Alexandria's two-way radio network, used by city agencies ranging from the Public Safety Department to the dog catcher, has too few channels for too many users, city officials say.

In addition, police, fire and public works offices cannot communicate with each other because of three incompatible systems.

The situation has prompted city officials to look for an integrated radio system to be ready for use by the time the new Public Safety headquarters on Eisenhower Avenue opens in 1987.

"We couldn't talk between any one of those three departments, come hell or high water," said Charles Kenyon, transportation chief for the city's Transportation and Environmental Services Department.

The public works system has 132 radio units, from 11 different departments, that can transmit over only two channels.

During snow emergencies, all public works radio users shift to the second channel except snow plow operators and DASH buses, but even two users on one channel becomes a problem as they compete for the airwaves.

Dave Van Fossen, general manager of the Alexandria Transit Co., recalled that once last winter it took 10 minutes to relay news of a bus accident because of other users on the radio.

"Our most acute problem is in inclement weather -- snow and ice. Buses get delayed or in trouble with bad roads," Van Fossen said. "If somebody 'keys over' [tries to call simultaneously with another microphone], they'll have to start the transmission over."

The fact that radio users cannot be monitored with the present system has lead to abuse, and city officials are upset.

On two occasions, radio transmissions by police investigator Joseph Morrash were blocked in what are believed to be deliberate acts by another officer, because of resentment over Morrash's previous criticism of Public Safety Director Charles T. Strobel and the police department, police officials said.

An officer calling for help in a dangerous situation could be put in jeopardy if his transmissions are"We couldn't talk between any one of those three departments, come hell or high water." -- Charles Kenyon, city official blocked, said Deputy Public Safety Director Arlen Justice. A week ago, the police department opened an investigation to find out who blocked Morrash's transmissions.

The city may spend $10,000 to install monitoring equipment on the present police radio system to prevent further transmissions from being blocked. The new system will be able to monitor transmissions.

At a cost of $75,000, the city has hired Sachs/Freeman Associates, a telecommunications consulting firm, to examine its current radio network and plan an integrated system, known as a "trunked" system, that will allow users to move automatically to open channels, with the help of a computer.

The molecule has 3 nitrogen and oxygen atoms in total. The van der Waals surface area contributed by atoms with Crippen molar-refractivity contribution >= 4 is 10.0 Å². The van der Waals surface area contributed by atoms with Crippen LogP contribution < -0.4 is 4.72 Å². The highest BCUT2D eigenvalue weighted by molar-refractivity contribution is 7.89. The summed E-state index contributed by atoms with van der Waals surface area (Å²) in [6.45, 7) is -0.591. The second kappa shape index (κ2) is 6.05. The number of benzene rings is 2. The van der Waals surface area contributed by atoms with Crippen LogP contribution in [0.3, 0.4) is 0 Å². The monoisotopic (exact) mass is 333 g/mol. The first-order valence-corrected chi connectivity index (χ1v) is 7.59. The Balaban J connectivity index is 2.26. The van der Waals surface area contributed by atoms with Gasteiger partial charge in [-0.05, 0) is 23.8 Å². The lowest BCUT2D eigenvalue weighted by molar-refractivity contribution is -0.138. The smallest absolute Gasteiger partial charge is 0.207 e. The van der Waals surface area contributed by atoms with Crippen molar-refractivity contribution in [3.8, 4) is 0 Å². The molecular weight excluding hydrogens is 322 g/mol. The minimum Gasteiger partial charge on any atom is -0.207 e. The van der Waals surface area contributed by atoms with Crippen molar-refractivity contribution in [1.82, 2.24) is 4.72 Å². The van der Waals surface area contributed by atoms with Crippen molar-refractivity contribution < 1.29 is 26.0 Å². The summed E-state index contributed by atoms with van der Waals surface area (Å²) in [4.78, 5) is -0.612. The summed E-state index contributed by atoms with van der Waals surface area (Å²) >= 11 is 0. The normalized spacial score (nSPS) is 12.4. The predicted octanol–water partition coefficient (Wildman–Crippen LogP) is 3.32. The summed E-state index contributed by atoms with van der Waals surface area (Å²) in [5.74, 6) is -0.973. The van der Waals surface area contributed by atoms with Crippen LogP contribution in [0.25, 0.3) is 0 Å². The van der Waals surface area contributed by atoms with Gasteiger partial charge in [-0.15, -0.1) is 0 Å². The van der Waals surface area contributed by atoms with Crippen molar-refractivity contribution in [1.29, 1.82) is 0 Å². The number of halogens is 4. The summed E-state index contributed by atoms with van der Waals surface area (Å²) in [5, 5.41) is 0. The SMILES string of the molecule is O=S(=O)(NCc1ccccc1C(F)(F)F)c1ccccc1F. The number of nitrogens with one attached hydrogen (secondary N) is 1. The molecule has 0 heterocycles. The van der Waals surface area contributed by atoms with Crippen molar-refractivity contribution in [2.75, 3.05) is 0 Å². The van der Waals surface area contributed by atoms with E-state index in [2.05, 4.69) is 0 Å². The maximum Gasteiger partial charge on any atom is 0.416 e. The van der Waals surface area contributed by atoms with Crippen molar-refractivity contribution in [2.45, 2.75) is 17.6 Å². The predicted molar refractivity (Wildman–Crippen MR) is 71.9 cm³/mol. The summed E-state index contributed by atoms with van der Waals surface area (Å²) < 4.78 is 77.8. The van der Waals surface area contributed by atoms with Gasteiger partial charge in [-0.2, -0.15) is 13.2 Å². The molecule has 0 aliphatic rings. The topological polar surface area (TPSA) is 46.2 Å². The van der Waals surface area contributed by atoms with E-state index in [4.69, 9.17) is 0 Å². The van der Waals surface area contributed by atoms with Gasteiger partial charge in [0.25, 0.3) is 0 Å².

The proposed system would let all city departments communicate with each other and with telephone users, as well, on as many as 11 channels at the 800 megahertz frequency, said transportation chief Kenyon. Mobile radio units in the proposed system may also be equipped with an emergency button that gives the user an override priority when he is in trouble or observes an accident or crime.

Another feature of the new system would be the ability to communicate with other jurisdictions' radio systems, such as in Arlington or Fairfax, according to city documents.

The system also would have a central control board, located at the new public safety center.

"On a day-to-day basis, departments can work on different channels," Kenyon said of the proposed system. "In an emergency, with the central control in a trunked system, you can bind them all together."

During storms or floods a number of departments would have to be coordinated for one emergency, such as fallen trees. Highway maintenance would be called to set up barriers, the recreation department to remove the trees, and the health department might be called to inspect for safety. If a public building was involved, the building inspection department would have to assess the damage.

Often, during emergencies, nervous pet owners ask the city to locate or retrieve stranded pets, so the animal shelter has to maintain radio contact with its field operators, Kenyon said.

Public safety and public works officials from Alexandria are using Arlington County's trunked radio system as a model for their new system. Based on 1984 cost estimates of Arlington's system, Alexandria's radio network could cost $664,300 or more, said Dayton L. Cook, the city's director of Transportation and Environmental Services.